It’s been raining a lot around here lately, those deep, soaking kind of rains that tempt you into believing it’s spring already. That somehow you’ve managed to skip through the bone-chilling months of winter. That frozen windshields and snow shovels have been conveniently avoided.
But then you look at the fields and realize the harvest is over. You look up at the trees and realize it is the most beautiful of seasons, autumn, and winter is still on its way.
* * * * *
“I want to get some toys, mama,” our four-year old daughter said.
“Sorry, Abra. You don’t need any more toys. At least not today.”
“Yes, I do!” she shouted.
“Abra!” Maile said, surprised by this unusual outburst from our smiliest child. “You don’t need more toys. You don’t want to be greedy, do you?”
“Yes, I do,” she said, this time in a calculated voice full of reflection. “I haven’t been greeny in years.”
* * * * *
I felt like that earlier in the summer. I just wanted to be greeny. I felt like we had given up so much to chase our dreams, to follow the path that we felt God had put in front of us, and I was ready to collect the reward.
Here I am, God. Your faithful servant. Withdrawal slip in hand.
But rather than getting easier, things got more difficult. I ran out of projects. We didn’t get the house we wanted (at the time). And, as you’ll soon read about in a post I’ve written for Prodigal Magazine, we lost $15,000 in the time it takes to read a short email. What I had thought might finally be the spring turned out to be a deceitful fall day. A winter of the soul rolled in.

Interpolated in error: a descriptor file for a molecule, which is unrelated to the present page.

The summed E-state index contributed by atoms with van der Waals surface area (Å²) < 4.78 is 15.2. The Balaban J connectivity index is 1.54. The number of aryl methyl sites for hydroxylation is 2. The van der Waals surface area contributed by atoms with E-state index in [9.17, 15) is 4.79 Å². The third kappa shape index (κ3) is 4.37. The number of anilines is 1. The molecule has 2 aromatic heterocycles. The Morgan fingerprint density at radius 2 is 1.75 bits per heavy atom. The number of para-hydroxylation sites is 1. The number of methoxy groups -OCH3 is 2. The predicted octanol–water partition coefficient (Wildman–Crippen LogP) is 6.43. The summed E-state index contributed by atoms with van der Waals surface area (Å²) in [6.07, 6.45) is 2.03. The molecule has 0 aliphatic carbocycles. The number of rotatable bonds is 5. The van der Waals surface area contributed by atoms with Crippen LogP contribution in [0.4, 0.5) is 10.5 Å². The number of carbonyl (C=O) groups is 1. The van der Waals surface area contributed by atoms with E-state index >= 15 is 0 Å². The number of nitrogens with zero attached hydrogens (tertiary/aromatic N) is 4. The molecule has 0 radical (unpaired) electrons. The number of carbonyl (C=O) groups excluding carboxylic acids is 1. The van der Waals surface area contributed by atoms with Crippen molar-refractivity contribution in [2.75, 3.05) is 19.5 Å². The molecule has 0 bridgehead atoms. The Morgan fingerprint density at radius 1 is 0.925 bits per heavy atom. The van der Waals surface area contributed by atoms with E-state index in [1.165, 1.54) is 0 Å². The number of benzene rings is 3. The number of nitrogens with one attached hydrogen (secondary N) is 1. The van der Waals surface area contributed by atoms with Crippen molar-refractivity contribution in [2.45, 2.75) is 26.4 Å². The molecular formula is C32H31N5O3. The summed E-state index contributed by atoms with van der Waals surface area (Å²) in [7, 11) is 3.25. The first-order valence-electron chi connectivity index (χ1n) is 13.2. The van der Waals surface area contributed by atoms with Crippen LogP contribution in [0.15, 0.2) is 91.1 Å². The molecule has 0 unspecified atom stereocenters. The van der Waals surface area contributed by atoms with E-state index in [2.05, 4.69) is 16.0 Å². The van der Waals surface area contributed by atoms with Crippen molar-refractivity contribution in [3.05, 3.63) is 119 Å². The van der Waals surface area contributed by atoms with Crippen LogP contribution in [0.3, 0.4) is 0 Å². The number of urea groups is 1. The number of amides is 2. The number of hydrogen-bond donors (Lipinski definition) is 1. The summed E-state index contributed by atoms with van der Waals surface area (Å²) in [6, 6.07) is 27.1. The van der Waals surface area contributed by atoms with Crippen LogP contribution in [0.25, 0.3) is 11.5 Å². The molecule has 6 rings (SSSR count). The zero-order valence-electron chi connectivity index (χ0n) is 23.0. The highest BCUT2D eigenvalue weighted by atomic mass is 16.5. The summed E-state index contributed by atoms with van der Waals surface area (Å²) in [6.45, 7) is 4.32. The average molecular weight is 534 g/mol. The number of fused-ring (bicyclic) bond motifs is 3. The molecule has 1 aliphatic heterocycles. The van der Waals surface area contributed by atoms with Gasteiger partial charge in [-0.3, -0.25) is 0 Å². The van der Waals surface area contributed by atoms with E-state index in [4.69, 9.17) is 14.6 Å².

* * * * *
“We’re believing God for big things.”
“We know that God can provide what we’re asking for.”
“I know God can help me __________.” (Fill in the blank: “buy that house” or “get that promotion” or “get out of debt”.)
These days it’s hard for me to listen to people talk about God in that way. Not because I don’t believe he provides for us, but rather because I think we’re not usually ready to receive what he has to offer. I know I wasn’t.
This was by far the craziest summer yet. God’s gifts didn’t seem very good. We had gone five months without any meaningful, consistent income. I have no idea how we paid the bills, but we did. And in the midst of this incredible uncertainty, a new sort of trust has grown inside of me. A peace that makes absolutely no sense. A joy in simply living, waiting to see what’s next.
I now realize I got way more than my greeny little heart was asking for.
In Rachel Held Evan’s new book, A Year of Biblical Womanhood, she points out this prayer by St. Theresa of Avila. I’ll leave you with these words on this beautiful fall Friday. Hopefully, even if you’re in the middle of a raging winter, focusing on it will give you a glimpse of true spring:
Let nothing disturb you,
Let nothing frighten you,
All things are passing away:
God never changes.
Patience obtains all things
Whoever has God lacks nothing;
God alone suffices.
* * * * *
What’s the strangest gift you ever received from God?